Muir did disparage some of his work as a translator as, like any job, becoming repetitive. But I was surprised he did not mention Kafka more and how their translations came about. I checked and my Penguin collected novels is the work of the Muirs.
My copy of An Autobiography is on Kindle - so I wonder if that may be available, maybe not? I did not know Canongate except by reputation and will look out now.
Muir's recollections were very vivid and after this and several other Orkney strands in my reading I hope very much to visit one day.
I believe this book was for many years on the school syllabus. I missed it, but I can totally understand why it was on there. And a great example of someone finding their way without university etc.
>33 baswood: I found I had a couple of his poems in the Penguin book of Contemporary Verse
- I wonder if it ever occurred to Penguin when they chose that title for their anthology that people would still be using it more than half a century later!
Thanks Bas. Yes, it is a book to stay with a person, I think.
As to the contemporary, the present is so time-ist is it not, always demanding to be here, always orphaned from its past, uncertain or uncaring about its future, demanding presence presence presence, now is what matters, and all these mindful people at that, demanding we be here, amongst all the ways the present lacks. And yet, do not rebel against it, you wouldn't want to lose it for all of how it is totally up itself.
Edit - and Tolstoy's wise thought for today is on how God is in the present.
I was directed, elsewhere to this - http://www.asymptotejournal.com/blog/2016/02/22/the-whence-and-the-how/
a lovely article on the Muirs and mainly Willa. before I wrote above I had meant to check the translator of my volume of Kafka, as I remembered Willa's name and assumed Edwin was part of it to, but must go and check again. Now I must read her memoir, and then wonder at what went before and after.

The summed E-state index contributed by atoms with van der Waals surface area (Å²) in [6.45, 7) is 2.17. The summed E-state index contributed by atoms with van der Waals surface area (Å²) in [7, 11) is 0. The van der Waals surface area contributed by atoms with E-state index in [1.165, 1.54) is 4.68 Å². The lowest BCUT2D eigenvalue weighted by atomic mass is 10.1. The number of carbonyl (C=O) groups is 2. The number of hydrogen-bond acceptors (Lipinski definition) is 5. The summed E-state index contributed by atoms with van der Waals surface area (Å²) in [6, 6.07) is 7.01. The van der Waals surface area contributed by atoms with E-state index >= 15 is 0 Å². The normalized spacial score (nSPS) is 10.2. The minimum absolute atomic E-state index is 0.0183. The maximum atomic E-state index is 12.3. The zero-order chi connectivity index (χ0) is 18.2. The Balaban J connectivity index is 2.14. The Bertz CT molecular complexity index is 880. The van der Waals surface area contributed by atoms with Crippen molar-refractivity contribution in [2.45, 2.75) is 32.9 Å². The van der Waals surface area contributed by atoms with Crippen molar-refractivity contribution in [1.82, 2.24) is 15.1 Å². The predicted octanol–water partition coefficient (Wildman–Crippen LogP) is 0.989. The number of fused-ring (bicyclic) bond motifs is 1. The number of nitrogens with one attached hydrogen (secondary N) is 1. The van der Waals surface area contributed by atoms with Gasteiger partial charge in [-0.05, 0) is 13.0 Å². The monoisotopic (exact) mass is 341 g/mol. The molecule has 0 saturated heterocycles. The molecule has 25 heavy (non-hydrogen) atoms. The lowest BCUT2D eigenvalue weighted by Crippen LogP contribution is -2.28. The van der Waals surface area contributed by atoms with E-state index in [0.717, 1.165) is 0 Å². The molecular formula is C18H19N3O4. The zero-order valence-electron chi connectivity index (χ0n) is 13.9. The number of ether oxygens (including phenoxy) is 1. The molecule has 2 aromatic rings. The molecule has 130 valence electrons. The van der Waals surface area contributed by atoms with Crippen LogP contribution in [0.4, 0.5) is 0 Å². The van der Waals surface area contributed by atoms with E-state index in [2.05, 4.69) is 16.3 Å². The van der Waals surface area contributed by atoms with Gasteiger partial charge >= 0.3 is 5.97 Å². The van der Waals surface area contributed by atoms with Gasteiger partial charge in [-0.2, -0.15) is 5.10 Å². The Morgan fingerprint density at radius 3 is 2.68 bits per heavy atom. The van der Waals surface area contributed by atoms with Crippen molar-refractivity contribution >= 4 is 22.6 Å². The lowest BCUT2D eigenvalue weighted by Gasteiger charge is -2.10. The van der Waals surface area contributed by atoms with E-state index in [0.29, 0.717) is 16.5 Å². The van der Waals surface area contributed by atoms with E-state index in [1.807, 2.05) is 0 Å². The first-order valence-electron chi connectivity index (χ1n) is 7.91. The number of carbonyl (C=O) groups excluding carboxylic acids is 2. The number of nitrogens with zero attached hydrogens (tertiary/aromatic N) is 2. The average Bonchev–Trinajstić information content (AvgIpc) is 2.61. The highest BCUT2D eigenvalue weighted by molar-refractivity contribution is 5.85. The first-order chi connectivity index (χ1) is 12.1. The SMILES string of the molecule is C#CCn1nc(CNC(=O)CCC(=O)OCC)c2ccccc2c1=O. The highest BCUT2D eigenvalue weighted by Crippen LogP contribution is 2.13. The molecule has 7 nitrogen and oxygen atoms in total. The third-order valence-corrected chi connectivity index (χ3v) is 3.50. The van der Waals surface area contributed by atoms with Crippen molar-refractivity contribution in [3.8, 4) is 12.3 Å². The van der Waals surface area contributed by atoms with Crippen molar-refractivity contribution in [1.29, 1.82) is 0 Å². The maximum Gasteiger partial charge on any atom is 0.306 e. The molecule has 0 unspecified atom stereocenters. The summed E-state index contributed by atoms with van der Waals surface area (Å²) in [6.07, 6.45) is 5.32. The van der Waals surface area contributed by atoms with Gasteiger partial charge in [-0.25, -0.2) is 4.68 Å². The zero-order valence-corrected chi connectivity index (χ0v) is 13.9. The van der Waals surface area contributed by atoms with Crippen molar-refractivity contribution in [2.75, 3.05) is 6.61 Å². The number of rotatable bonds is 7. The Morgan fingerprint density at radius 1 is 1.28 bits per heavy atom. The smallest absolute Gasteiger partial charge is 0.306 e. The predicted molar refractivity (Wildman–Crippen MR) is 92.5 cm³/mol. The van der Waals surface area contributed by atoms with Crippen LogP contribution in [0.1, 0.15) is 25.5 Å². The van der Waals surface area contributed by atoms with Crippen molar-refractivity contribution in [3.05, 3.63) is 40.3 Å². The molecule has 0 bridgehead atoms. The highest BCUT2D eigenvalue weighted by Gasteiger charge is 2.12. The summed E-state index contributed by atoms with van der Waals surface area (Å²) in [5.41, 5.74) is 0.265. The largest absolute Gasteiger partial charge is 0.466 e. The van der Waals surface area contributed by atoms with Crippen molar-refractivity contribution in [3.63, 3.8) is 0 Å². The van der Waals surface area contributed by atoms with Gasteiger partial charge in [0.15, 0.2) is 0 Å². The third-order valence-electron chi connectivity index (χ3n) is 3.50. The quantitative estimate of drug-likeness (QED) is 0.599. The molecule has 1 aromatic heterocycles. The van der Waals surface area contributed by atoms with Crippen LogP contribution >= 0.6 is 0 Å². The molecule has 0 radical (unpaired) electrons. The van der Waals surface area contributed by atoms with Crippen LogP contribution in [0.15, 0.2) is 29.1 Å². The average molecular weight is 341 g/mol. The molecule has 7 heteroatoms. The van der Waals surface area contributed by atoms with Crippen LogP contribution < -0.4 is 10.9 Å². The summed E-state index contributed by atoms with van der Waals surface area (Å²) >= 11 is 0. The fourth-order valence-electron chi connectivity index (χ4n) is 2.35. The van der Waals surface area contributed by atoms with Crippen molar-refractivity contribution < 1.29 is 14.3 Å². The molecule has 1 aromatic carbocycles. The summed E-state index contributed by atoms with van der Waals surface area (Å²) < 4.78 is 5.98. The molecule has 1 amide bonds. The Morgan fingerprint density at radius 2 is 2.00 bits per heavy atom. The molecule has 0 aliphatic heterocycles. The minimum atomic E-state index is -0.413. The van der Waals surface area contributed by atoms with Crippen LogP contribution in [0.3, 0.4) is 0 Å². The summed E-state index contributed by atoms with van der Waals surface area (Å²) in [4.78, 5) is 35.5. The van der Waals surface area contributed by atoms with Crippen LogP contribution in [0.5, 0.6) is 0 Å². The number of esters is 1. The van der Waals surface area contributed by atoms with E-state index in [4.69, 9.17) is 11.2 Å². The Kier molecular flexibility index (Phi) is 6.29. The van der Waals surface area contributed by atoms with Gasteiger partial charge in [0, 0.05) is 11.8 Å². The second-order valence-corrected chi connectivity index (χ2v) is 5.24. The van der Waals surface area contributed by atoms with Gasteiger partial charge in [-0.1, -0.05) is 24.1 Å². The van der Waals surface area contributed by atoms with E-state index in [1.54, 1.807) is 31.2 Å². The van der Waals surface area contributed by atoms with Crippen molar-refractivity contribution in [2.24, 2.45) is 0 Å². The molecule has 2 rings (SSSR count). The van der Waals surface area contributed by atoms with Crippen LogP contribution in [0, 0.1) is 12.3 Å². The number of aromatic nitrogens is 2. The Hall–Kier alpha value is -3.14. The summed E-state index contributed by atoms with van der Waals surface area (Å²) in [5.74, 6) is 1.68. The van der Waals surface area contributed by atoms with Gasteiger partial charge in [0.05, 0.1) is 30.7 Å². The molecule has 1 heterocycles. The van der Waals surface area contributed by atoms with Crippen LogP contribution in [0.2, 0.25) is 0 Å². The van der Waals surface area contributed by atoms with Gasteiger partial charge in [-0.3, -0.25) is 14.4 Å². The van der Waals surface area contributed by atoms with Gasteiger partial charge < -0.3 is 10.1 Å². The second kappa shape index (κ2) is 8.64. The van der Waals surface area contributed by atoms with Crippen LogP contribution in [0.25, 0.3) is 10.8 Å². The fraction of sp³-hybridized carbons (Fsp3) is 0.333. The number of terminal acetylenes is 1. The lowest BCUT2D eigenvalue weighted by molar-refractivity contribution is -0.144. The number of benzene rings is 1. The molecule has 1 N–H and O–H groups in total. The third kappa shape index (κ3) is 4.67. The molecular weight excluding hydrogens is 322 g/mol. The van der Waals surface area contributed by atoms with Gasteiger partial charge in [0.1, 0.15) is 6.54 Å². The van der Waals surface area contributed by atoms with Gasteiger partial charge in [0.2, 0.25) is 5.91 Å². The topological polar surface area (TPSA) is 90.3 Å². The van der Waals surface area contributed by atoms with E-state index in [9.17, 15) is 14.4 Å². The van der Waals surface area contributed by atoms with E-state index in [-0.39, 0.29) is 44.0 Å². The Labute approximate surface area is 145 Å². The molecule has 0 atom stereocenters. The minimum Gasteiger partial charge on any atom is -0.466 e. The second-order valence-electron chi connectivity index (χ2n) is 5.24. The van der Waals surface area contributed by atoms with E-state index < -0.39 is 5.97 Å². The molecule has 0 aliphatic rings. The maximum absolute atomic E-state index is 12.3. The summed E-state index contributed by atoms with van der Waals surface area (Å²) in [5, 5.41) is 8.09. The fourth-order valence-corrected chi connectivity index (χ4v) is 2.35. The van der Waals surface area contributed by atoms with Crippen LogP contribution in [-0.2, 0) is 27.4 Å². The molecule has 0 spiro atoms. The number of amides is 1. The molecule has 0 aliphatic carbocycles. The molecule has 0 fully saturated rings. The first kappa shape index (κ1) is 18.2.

What a fascinating article, especially the idea of translating into a language which you use and in which you are fluent, but which has a completely different feel and sound to that to which you are accustomed; living in the English of the Scots (not here meaning Scots as a language) and then having to translate into what I call 'English' English.
I have just ordered Willa's Imagined Selves, in a Canongate edition no less!
ooooo that's enticing, what a great cover.
edit - And yes, a great point you make. It's all making me think of how such gentle culture seems so much to have passed...I'm going to hunt it out, it does exist but not the rapid fire media's darling, nor would it perhaps go there.
a March article - http://www.nybooks.com/daily/2016/03/13/cemetery-of-splendor-thailand-genial-nig...
- Robert Lowell on Robert Frost just after his death - http://www.nybooks.com/articles/1963/02/01/robert-frost-18751963/
I'm still here but little time to post really or keep up with posts - but am managing to read a bit and see films.
April article and things -
- I just read Adrienne Rich's essay 'Vesuvius at Home: the Power of Emily Dickinson' which I've really enjoyed - I was pointed to it as I also started A Loaded Gun: Emily Dickinson for the 21st Century by Jerome Charyn and which I am also enjoying, will see how it goes am only one chapter in really. But I get a lot from these approaches to Dickinson, her fullness beyond how she is often portrayed. must get my complete version of her out, behind a second layers of books in the case - I leave books lying, I need to tidy, I tidy, why did I tidy this, that, I read, I need to tidy . . .
- I also read Robert Frost's essay/speech - 'Education by Poetry' recently, beautiful.